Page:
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Stories of displacement:
The fate of three generations after decades of conflict

Over the past year, Armenia and Nagorno-Karabakh have been grappling with the challenge of finding durable housing for people displaced during the 2020 war. The problem is not new for the Armenian government: the country has been trying to resolve the housing crisis for refugees displaced from Azerbaijan for over 30 years. Using statistics, interviews, and other sources, Chai Khana explored how government policy has shifted toward refugees over the decades.
When Armenia declared its independence from the Soviet Union in 1991, it faced several immediate crises, including the ongoing war with Azerbaijan and waves of refugees fleeing the fighting.
The most pressing was the war, which, according to the Armenian government, displaced over a half a million ethnic Armenians, 360,000 of which moved to Armenia. Official Soviet census figures put the number at closer to 352,000. Regardless of the exact amount, the challenge was enormous for the struggling new state, especially since the government was already facing hundreds of thousands of displaced people due to the 1988 earthquake in the northern Armenian town of Gyumri.
The last census of the USSR was done in 1989, which may not be a reliable source to consider for this research, as the Armenian-Azerbaijani conflict started prior to that. By 1988, both populations were already mixing: Armenians fleeing Azerbaijan and Azerbaijanis fleeing Armenia.

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Several thousand ethnic Armenians (no official number available) fled Azerbaijan and settled in Russia, USA and Europe. Many of them never came to Armenia and went directly to third countries, but some stayed in Armenia for some time before moving abroad to avoid the economic crisis and ongoing war.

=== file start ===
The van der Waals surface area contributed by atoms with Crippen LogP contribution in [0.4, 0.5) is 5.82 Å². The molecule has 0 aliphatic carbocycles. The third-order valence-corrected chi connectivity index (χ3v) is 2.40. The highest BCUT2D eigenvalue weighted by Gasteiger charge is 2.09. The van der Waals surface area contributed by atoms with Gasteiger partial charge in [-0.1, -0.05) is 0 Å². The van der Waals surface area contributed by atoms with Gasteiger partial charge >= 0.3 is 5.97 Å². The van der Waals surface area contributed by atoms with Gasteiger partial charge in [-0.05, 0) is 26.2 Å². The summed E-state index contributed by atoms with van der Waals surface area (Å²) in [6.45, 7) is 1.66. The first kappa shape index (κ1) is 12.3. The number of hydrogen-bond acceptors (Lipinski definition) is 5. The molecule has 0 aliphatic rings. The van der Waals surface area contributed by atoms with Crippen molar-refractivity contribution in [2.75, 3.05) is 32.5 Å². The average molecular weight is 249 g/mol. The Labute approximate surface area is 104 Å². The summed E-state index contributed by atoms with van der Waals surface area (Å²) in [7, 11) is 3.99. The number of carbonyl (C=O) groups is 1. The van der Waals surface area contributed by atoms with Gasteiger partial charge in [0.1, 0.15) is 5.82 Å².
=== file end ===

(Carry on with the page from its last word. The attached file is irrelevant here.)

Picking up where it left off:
Aleksey Mnatsakanov was born in Baku and fled his hometown a week before the Baku pogroms. “I was 12 so I remember everything very well,” he says. Aleksey’s family first settled in Russia with some relatives, but eventually moved to the USA.

Anahit Baghdasaryan’s parents were both born in Azerbaijan. Her father moved to Armenia prior to the war; her mother was forced to flee from Ganja in 1989.
“After the Sumgait events they realized they should move, that it was dangerous to stay there,” Anahit says.

Emergency support for emerging crisis
In addition to the refugee crisis created by the war, the Armenian government was also facing waves of ethnic Armenians seeking shelter in the country from other post-Soviet conflicts, including in Chechnya and neighboring Georgia. The U.S. Committee for Refugees and Immigrants reported that 11,000 ethnic Armenians left their homes in the former Soviet Union and resettled in Armenia. The Armenian government, however, did not consider them refugees and they were not eligible for the housing solutions created for those who were displaced by the war with Azerbaijan.


A three-pronged housing policy
By 1999, five years after the end of the war, the government decided to adopt a more organized approach to the housing crisis. In November 1999 the Armenian government created the Department of Regulation of Migration and Refugees to solve the refugee housing issues and assist them to fully integrate into society.
The department created a program that aimed to house all eligible refugees in 2000. It was unable to fully execute the program, however, due to the lack of resources.
While the program fell short of its goal, by July 2004, 3800 refugee families (approximately 15,000 people) had received housing, including 300 who received assistance from the Armenian government. The rest were housed through programs financed by international donors, such as The Norwegian Refugee Council, The UN Refugee Agency and the German Government.
“With the help of international donors, houses and cottages were built in different regions,” Gagik Yeganyan, the former head of the Migration Service of Armenia, says.
The district built in the city of Charentsavan over the course of three stages (from 1995 to 2000) was financed by international donors.

“According to international law, the hosting country does not have a legal obligation to provide refugees with shelter and accommodation,” Yeganyan says. “But this was a question that had other layers to it: people became refugees as a result of an Armenian movement, the Karabakh Movement, and because of the conflict and the war everyone paid some price.”
He notes that the population in Armenia paid the price of living in economic hardship; the population of Karabakh paid the price of constant bombing; and the Armenian diaspora paid by helping Armenia economically and, in some cases, even coming and fighting. The Armenian population of Soviet Azerbaijan paid one of the biggest prices: losing their houses and fortunes and being subjected to violence and forcefully displaced.